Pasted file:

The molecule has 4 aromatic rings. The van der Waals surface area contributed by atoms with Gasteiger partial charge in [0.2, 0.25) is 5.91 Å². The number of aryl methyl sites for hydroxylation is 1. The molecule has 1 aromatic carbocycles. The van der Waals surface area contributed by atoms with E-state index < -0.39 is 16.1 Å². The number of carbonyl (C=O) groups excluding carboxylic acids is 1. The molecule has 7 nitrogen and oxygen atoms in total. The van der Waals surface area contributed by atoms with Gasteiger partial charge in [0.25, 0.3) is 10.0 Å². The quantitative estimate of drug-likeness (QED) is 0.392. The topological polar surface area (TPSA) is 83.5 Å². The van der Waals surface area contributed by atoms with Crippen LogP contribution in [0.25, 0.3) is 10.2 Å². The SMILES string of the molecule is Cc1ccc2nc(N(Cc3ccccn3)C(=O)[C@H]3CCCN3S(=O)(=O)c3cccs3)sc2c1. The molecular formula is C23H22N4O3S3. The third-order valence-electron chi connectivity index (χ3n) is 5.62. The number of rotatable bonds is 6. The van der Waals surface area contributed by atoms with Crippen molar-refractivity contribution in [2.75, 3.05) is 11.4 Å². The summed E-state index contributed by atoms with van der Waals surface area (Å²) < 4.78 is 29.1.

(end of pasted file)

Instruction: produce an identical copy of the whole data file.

The molecule has 4 aromatic rings. The van der Waals surface area contributed by atoms with Gasteiger partial charge in [0.2, 0.25) is 5.91 Å². The number of aryl methyl sites for hydroxylation is 1. The molecule has 1 aromatic carbocycles. The van der Waals surface area contributed by atoms with E-state index < -0.39 is 16.1 Å². The number of carbonyl (C=O) groups excluding carboxylic acids is 1. The molecule has 7 nitrogen and oxygen atoms in total. The van der Waals surface area contributed by atoms with Gasteiger partial charge in [0.25, 0.3) is 10.0 Å². The quantitative estimate of drug-likeness (QED) is 0.392. The topological polar surface area (TPSA) is 83.5 Å². The van der Waals surface area contributed by atoms with Crippen LogP contribution in [0.25, 0.3) is 10.2 Å². The SMILES string of the molecule is Cc1ccc2nc(N(Cc3ccccn3)C(=O)[C@H]3CCCN3S(=O)(=O)c3cccs3)sc2c1. The molecular formula is C23H22N4O3S3. The third-order valence-electron chi connectivity index (χ3n) is 5.62. The number of rotatable bonds is 6. The van der Waals surface area contributed by atoms with Crippen molar-refractivity contribution in [2.75, 3.05) is 11.4 Å². The summed E-state index contributed by atoms with van der Waals surface area (Å²) < 4.78 is 29.1.